Florida primary victor says black opponent would 'monkey up' the state

Florida primary victor says black opponent would 'monkey up' the state

Florida primary victor says black opponent would 'monkey up' the state

President Donald Trump and Andrew Gillum, the surprise Democratic victor of Florida's Democratic gubernatorial primary, exchanged barbs on Wednesday morning, underscoring the role the president is expected to play in a marquee race this fall. "Who's going to talk about what it means to build a Florida that makes room for all of us and not just some of us". "That's not going to work, that's not going to be good for Florida." he added. "The new Florida is rising in front of us, and we're going to be behind him 100 percent", he said.

DeSantis also described Gillum, who won the Democratic nomination for governor in an upset, as an "articulate spokesmen for those far left views," but said after watching Democratic primary debates, "none of that was my cup of tea".

"It's disgusting that Ron DeSantis is launching his general election campaign with racist dog whistles", said Terrie Rizzo, head of the Florida Democratic Party.

"To characterize it as anything else is absurd", he said.

Last night, Tallahassee Mayor Andrew Gillum made history as the first African American to win a major party nomination for governor in Florida. DeSantis gave his opponent props for capitalizing on the grassroots energy, but noted that the Republican received twice as many votes in his primary than Gillum did. Sen. An endorsement from Democratic socialist Sen.

If Democrats can pull of a victory in November in the Sunshine State, it would likely be considered a significant blow to Trump and the Republicans ahead of the 2020 presidential race.

If the 39-year-old Tallahassee mayor wins the November 6 election, he would become the most populous US swing state's first black governor.

Tallahassee past year was named the most unsafe city in Florida by the blog 24/7 Wall St. based on federal Uniform Crime Rate reports from 2015 that showed 767.1 violent crimes per 100,000 people, compared to a statewide rate of 461.9 per 100,000. "I don't think there's any other way to interpret it".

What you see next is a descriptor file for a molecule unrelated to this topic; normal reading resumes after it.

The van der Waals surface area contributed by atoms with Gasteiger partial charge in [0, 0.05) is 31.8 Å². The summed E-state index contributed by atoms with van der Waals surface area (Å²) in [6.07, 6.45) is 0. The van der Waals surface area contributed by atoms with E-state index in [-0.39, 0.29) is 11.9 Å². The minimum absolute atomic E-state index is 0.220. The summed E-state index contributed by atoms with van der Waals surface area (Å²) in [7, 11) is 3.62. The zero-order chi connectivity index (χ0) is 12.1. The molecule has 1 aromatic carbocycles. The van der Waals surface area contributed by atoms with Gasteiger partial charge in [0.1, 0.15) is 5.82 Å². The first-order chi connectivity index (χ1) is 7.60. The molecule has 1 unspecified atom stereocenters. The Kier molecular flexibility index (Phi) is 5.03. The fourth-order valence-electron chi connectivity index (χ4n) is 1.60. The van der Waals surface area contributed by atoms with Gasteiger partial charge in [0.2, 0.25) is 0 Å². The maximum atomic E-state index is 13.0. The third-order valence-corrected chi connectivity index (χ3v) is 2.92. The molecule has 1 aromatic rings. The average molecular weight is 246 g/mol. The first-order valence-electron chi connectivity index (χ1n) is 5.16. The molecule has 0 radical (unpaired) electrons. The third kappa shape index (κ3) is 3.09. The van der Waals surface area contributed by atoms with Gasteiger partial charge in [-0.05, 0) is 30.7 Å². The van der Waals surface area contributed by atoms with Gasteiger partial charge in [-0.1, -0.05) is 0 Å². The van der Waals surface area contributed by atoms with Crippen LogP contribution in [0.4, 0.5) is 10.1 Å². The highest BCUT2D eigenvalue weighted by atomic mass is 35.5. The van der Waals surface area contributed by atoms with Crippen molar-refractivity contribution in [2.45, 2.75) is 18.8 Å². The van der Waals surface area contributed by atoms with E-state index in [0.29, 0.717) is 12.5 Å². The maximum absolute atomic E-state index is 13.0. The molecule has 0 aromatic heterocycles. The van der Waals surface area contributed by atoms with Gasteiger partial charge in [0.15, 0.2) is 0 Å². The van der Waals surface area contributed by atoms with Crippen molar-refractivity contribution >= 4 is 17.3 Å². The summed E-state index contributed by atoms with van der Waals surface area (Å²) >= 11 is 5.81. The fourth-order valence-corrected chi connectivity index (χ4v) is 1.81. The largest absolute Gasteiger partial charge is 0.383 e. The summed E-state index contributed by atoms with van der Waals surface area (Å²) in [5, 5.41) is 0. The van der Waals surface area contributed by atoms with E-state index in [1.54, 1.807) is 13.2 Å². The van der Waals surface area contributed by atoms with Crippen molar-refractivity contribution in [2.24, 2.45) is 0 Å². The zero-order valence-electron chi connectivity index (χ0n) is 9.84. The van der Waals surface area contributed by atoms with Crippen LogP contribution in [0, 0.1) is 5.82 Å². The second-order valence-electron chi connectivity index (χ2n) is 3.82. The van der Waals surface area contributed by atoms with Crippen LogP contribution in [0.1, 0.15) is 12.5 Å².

"It's very clear that Mr. DeSantis is taking a page directly from the campaign manual of Donald Trump", Gillum told Fox News' Shepard Smith hours later.

"He's much too liberal for Florida", DeSantis said. He ran for the Senate in 2016 but dropped out when Republican Sen. Marco Rubio shut down his presidential campaign and ran for re-election. Trump later tweeted his endorsement and rallied for DeSantis in Tampa.

"I had a trusting relationship and I felt like I allowed people around me who were acquaintances of his because I trusted him", Gillum said according to a January Democrat report.

Gillum, 39, has been a regular presence on social media, relying on Twitter and Facebook to overcome a huge spending gap between his campaign and his better-funded Democratic opponents, including former Miami Beach Mayor Philip Levine and Palm Beach billionaire Jeff Greene, who both outspent him 5 to 1.

Orlando-area businessman Chris King also showed up on the ballot as a Democratic gubernatorial candidate and focused his campaign on progressive values.

Gillum was a 23-year-old Florida A&M student when he became the youngest person elected to the Tallahassee City Commission in 2003. He was elected mayor in 2014.

But the win also comes as the FBI is investigating corruption at city hall. Gillum has said he's not a target.

Gillum didn't make race an issue in the primary.

Tonight, Republican voters in Florida will nominate a candidate to run for governor, as term-limited Gov. Rick Scott, R, is running for U.S Senate.

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